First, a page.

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Conflict-Free Resolutions Help Stem Violence In The Congo

Cara Palmer |
February 4, 2012 | 6:45 p.m. PST

Senior Editor

(Andre Thiel, Creative Commons)
(Andre Thiel, Creative Commons)
Read Part 1 of the series, "Conflict Minerals Foment Violence in the Congo," here.

Read Part 2 of the series, "Conflict-Free Minerals Reform in the Congo: What You Can Do," here.

Did you know that the use of certain minerals in the production of most portable electronic devices serves to perpetuate a violent conflict in Africa characterized by human rights violations, including mass rape?

According to the Enough Project’s Raise Hope for Congo campaign:

“For more than a century, the Democratic Republic of the Congo has been plagued by regional conflict and a deadly scramble for its vast natural resources. In fact, greed for Congo’s natural resources has been a principal driver of atrocities and conflict throughout Congo’s tortured history. In eastern Congo today, these mineral resources are financing multiple armed groups, many of whom use mass rape as a deliberate strategy to intimidate and control local populations.”

Several colleges and universities throughout the United States have passed conflict-free resolutions, including the University of Colorado-Boulder, Clark University, Duke University, Stanford University, Ohio University Honors Tutorial College, Pomona College, University of Pennsylvania, and Westminster College. Many other campuses are home to campaigns working to pass similar resolutions. These resolutions attempt to pressure companies to make their supply chains transparent, and to then ensure that, in the future, none of the minerals within their supply chain come from conflict regions, therefore stemming the conflict by limiting the income of armed groups who use the sale of conflict minerals to perpetuate the conflict.

Why is the fight for conflict-free so focused on college campuses? Raise Hope for Congo has the answer:

“Because universities are such huge consumers of electronics, you and your campus have an important role to play in ending one of the world’s biggest human rights catastrophes in modern history. Make Your Campus Conflict-Free is an initiative to utilize student influence and activism to encourage university officials and stakeholders to commit to buying conflict-free electronics from companies once they are made available.”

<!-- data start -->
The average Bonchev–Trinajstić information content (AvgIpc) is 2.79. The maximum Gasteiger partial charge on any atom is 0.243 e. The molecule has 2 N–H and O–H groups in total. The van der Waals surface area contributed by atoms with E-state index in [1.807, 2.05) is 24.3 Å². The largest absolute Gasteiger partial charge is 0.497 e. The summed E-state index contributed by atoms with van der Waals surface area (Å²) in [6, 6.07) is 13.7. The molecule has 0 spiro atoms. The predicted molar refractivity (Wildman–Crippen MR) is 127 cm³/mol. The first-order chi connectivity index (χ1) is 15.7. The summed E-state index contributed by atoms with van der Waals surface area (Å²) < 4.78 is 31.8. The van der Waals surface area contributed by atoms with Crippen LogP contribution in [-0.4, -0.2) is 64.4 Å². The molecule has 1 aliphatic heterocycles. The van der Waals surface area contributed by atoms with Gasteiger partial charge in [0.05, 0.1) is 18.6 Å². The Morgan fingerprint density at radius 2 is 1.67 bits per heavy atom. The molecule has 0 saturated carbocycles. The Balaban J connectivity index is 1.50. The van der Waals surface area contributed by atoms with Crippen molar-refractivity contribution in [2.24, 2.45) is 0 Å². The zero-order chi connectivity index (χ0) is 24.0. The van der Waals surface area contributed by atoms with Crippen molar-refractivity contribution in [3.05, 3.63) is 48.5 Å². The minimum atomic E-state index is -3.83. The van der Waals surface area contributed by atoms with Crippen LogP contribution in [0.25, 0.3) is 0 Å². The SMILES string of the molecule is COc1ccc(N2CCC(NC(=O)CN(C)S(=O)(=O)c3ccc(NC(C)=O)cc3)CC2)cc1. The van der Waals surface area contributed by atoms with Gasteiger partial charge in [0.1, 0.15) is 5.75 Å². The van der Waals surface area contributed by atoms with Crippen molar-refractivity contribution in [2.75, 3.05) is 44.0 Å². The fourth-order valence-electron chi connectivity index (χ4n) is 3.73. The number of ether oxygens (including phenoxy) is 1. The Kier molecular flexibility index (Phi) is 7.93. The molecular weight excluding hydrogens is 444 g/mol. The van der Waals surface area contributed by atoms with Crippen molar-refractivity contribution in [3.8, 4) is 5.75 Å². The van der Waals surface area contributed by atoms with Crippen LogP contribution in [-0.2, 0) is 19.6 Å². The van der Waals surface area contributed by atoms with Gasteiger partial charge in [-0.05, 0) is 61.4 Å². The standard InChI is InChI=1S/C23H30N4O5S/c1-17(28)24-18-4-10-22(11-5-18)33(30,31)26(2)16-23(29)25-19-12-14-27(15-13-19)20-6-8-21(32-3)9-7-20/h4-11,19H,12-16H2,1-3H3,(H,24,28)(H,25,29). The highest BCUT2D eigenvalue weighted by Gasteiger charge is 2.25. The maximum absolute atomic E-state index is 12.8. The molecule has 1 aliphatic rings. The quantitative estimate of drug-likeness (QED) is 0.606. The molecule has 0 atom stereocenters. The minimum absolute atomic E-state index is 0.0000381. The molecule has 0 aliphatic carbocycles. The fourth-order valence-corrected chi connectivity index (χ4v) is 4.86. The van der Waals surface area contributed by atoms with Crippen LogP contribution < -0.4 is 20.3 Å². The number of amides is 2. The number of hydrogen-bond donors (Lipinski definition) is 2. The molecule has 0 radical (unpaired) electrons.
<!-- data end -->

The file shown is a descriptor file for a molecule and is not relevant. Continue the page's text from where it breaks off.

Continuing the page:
Here at the University of Southern California (USC), students involved with USC’s chapter of STAND, the national, student-led division of the Genocide Intervention Network, are determined to make USC a conflict-free campus.

Currently, USC’s STAND is focusing on gathering signatures on a petition in the interest of raising awareness among the student body about the current conflict in the Congo, and in the interest of demonstrating that students on USC’s campus are willing to speak out about their opposition to complicity with the grave human rights violations associated with the sale and use of conflict minerals.

USC, as a large university, is an important consumer of electronic devices. It, and other universities like it, has the power to pressure electronics companies to change their policies, because the companies depend on consumer support to exist. It is essential for USC and other universities to take such a stand on the issue of conflict minerals, because in order for violence in the Congo to come to an end, the income of the armed groups prolonging the conflict needs to be constrained.

In the modern world, in a time when mass atrocities cannot be ignored on the basis of lack of knowledge regarding those atrocities, informed actions can and must be taken in an effort to stop them. Ann Li, president of USC’s chapter of STAND, said:

“We believe that USC, as a university, and as embodied by our diverse student body, is becoming more socially conscious and globally aware. We hope that this ongoing trend informs recognition that we can and do have a role in stopping mass atrocities, even those happening on a different continent.”

To get involved with STAND at USC, contact them here.


Reach Senior Opinion Editor Cara Palmer here or follow her on Twitter.



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